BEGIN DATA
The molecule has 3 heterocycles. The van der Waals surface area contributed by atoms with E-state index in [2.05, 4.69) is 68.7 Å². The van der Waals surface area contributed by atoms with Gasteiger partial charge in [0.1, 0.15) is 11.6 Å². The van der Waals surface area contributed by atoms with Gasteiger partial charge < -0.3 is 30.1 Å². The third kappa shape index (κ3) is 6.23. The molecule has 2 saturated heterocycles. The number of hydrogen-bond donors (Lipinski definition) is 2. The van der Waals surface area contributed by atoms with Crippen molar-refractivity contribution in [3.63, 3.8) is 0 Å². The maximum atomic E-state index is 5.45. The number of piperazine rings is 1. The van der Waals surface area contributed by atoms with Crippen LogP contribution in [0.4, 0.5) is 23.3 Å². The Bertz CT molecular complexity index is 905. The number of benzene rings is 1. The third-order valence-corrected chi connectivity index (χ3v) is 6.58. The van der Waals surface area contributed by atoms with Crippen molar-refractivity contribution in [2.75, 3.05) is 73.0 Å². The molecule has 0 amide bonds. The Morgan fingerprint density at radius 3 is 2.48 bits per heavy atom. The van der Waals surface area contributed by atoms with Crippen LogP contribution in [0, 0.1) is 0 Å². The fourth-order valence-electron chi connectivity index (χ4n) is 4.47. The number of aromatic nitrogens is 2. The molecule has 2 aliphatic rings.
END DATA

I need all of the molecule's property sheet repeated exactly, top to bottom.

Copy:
The molecule has 3 heterocycles. The van der Waals surface area contributed by atoms with E-state index in [2.05, 4.69) is 68.7 Å². The van der Waals surface area contributed by atoms with Gasteiger partial charge in [0.1, 0.15) is 11.6 Å². The van der Waals surface area contributed by atoms with Gasteiger partial charge < -0.3 is 30.1 Å². The third kappa shape index (κ3) is 6.23. The molecule has 2 saturated heterocycles. The number of hydrogen-bond donors (Lipinski definition) is 2. The van der Waals surface area contributed by atoms with Crippen molar-refractivity contribution in [3.63, 3.8) is 0 Å². The maximum atomic E-state index is 5.45. The number of piperazine rings is 1. The van der Waals surface area contributed by atoms with Crippen LogP contribution in [0.4, 0.5) is 23.3 Å². The Bertz CT molecular complexity index is 905. The number of benzene rings is 1. The third-order valence-corrected chi connectivity index (χ3v) is 6.58. The van der Waals surface area contributed by atoms with Crippen molar-refractivity contribution in [2.75, 3.05) is 73.0 Å². The molecule has 0 amide bonds. The Morgan fingerprint density at radius 3 is 2.48 bits per heavy atom. The van der Waals surface area contributed by atoms with Crippen LogP contribution in [0, 0.1) is 0 Å². The fourth-order valence-electron chi connectivity index (χ4n) is 4.47. The number of aromatic nitrogens is 2. The molecule has 2 aliphatic rings.